llws; To Pittsburg and river tipples,
2,264 cars; to points west of Pittsburg,
3,811 cars; to polnU east of Connells
vllle, 1,407 cars. Compared with the
shipments of the previous week this
was a decrease of 2G6 cars. The circu
lar prices of coke are as follows: Fur
nace coke, $1; foundry coke, $l.li;
crushed coke, $1.40; all per ton of 2,000
pounds on board cars at oyens.
Ground will be broken at New Ken
sington, Pa., this week for the founda
tion, of a tin plate plant, which, when
completed, will, it is said, be the largest
tin plate works in the United States.
The projectors of the hew enterprise
are the' tlrm of Goldsmith, Lowenberg
& Co., extensive manufacturers of tin
ware, of Portland, Ore., and New York
city. When completed, It Is said, the
works will have cost over $300,000.
Hundreds of men will be employed.-
The shipments of rails, bridge and
electric railway work and other finished
material from the Pennsylvania Steel
"orks during October Were the largest
the year. Large contracts for rails
tor Maine railways and the Philadel
phia and Baltimore Traction companies
were rilled. The works have also built
bridges for Philadelphia and Washing
ton. October's output of rails 27,000
tons was the largest month's tonnage
the rail mill has made In four years.
During the week of Oct. 1-7 over 4,000
tons were made, and on several days
almost 700 tons were rolled. On Satur
day $73,000 were paid out In wages to
about 3,700 men. The prospects for No
vember favor steady work In nearly all
In New York city,, and, for that mat
ter, in all the Atlantic tidewater trade,
the Engineering and Mining Journal
finds that dealers, both large and
small, are well supplied with coals.
The movement of coal during the past
week has slacked oft', and since dealers
are not gelling much they are buying
little or none. It is only justice to the
producers to sny that in all probability
they have been, nnd ure,. selling more
coal than they can mine, although the
figures for last week show that a little
more than 1,000,000 tons was mined dur
ing the week ending last Saturday. The
reason for this anomaly for It Is nothing-
less when one considers .the fact
that everybody la supposed to be work
ing on full time is that there has been
a marked shortage'of cars. At this time
of the year cars nre scattered all over
the country. Anthracite producers find
it Impossible at the present time to get
the transportation facilities which they
enjoyed last June when the great soft
coal strike was at Its height, and bi
tuminous coal cars were brought Into
service to make possible the record
breaking anthracite tonnage of Juno,
1S9-1. The tonnage for November will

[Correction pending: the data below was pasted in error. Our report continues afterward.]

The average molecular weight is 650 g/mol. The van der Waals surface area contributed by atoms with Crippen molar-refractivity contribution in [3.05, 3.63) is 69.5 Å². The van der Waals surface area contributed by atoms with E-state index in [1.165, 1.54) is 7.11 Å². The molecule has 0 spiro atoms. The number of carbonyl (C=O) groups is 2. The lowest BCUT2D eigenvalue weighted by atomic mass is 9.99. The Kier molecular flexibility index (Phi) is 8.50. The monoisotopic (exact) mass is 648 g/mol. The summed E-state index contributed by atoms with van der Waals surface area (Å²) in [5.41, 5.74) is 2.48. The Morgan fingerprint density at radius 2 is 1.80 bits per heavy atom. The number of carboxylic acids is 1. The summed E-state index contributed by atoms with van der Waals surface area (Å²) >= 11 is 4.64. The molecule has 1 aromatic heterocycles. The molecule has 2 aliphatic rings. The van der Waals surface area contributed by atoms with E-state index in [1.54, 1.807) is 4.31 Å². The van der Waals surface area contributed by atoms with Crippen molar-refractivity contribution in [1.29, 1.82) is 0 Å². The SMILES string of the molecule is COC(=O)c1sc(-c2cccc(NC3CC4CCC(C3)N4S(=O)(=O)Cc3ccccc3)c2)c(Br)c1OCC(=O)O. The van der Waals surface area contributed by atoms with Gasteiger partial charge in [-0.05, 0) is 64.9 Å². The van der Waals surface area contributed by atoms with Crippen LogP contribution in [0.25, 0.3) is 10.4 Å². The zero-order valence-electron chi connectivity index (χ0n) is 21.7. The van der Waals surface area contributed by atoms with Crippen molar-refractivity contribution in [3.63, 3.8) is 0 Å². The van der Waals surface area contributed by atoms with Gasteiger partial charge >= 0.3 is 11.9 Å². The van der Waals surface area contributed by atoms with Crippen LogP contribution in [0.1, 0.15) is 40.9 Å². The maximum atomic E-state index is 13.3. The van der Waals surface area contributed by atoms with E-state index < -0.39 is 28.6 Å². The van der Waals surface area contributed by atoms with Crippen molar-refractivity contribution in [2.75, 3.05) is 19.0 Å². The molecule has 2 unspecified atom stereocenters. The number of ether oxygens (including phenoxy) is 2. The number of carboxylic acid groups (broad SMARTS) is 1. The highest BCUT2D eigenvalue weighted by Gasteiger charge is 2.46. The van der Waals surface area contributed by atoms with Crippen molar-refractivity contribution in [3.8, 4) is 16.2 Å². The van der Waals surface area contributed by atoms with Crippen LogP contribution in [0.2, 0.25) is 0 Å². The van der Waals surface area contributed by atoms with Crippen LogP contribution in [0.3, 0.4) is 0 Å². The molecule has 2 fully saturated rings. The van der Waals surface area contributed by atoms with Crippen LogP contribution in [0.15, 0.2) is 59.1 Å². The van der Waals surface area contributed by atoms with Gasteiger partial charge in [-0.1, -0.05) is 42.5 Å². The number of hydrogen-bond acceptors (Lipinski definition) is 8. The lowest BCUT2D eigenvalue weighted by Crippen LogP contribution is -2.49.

not be as great as last June's. At least
it looks that way now, and producers
ought to rejoice that such Is the case.
We find a truly remarkable unanimity
among the sales agents In the declara
tion that no new business has been
done at the new .prices. .The fact that
the new rates have not obtained Is not
strange, but that the agents freely con
fess It most certainly is. Everywhere
we are told that prices nre firmer.
They may be firmer but they are not
higher. It will have to be an excep
tionally severe winter if the expecta
tions of the sales agents are to be real
ized so fur as getting the new prices is
Theabnndonedmlnc recently pumped
by the Cross Creek Coal company is
being placed in working condition. The
coal will lie taken through No. 4 slope,
Reaver Meadow, for a while at least,
when It Is anticipated a trestle will be
constructed over the Valley tracks, and
the mineral taken directly to the
breaker. A tunnel Is being driven now
from No. 4 to connect with the slope in
question.- A track is to be constructed
on the slope and preparations to put an
engine In position are being made.
The officials of the Lehigh and Wllkcs
Rurre Coal company find it necessary
to make some Improvements on the
Honey Brook No. 5 colliery. A large
addition was built to the breaker about
a month ago that lias the effect of al
most doubling its capnclty. There Is,
however, an obstacle in the way and
It la manifesting Itself vividly, for a
large amount of coal has been con
demned during the past few weeks.
This obstacle can only be remedied by
placingapump at the colliery to furnish
water to wash the coal, us it is dlfilcult
to separate the good from the bad when
the mineral is run through the screen
without being washed. Acting upon
practical judgment, says, the Hazleton
Standard, the ollleials have had an old
Jeanesville pump repaired at the Au
denrled machine shops- during the past
two weeks and are now placing It in
position for work.
Jacob Williams, who for a number of
years hns been employed as a coal ship
per by A. Pardee Co., since the change
hns occurred, has been promoted to the
position of boss of the coal shippers at
Cranberry and Crystal Ridge. A large
olllce will be erected at once.
The Crops Creek Coal company, hav
ing pumped No. 3 slope, found It to be a
remunerative Investment, hence the de
ceslon to pump the "Temperance" and
"Greenfield" old slopes. These works
were abandoned a quarter of a century
ago, und the maps since that time have
been destroyed, making It Impossible to
work a piece of coal In Coleraine No. 2
colliery. Such places can be worked
profitably because of the revised code
of mining laws and the thorough re
searches practiced at the present time.
C. M. Dodson & Co., who operate the
Morea colliery, nre availing themselves
of every possible effort to obtain a
larger supply of coal at that colliery.
They have within the past two weeks
awarded a contract for the sinking of
a shaft to the basin of the deposit In
view of cutting the deepest seams nnd
developing them for production. The
shaft Is now nbout fifty feet In depth and
Is being driven through the hardest
kind of rock. It Is thought thnt at least
four hundred feet will hnve to be pleresd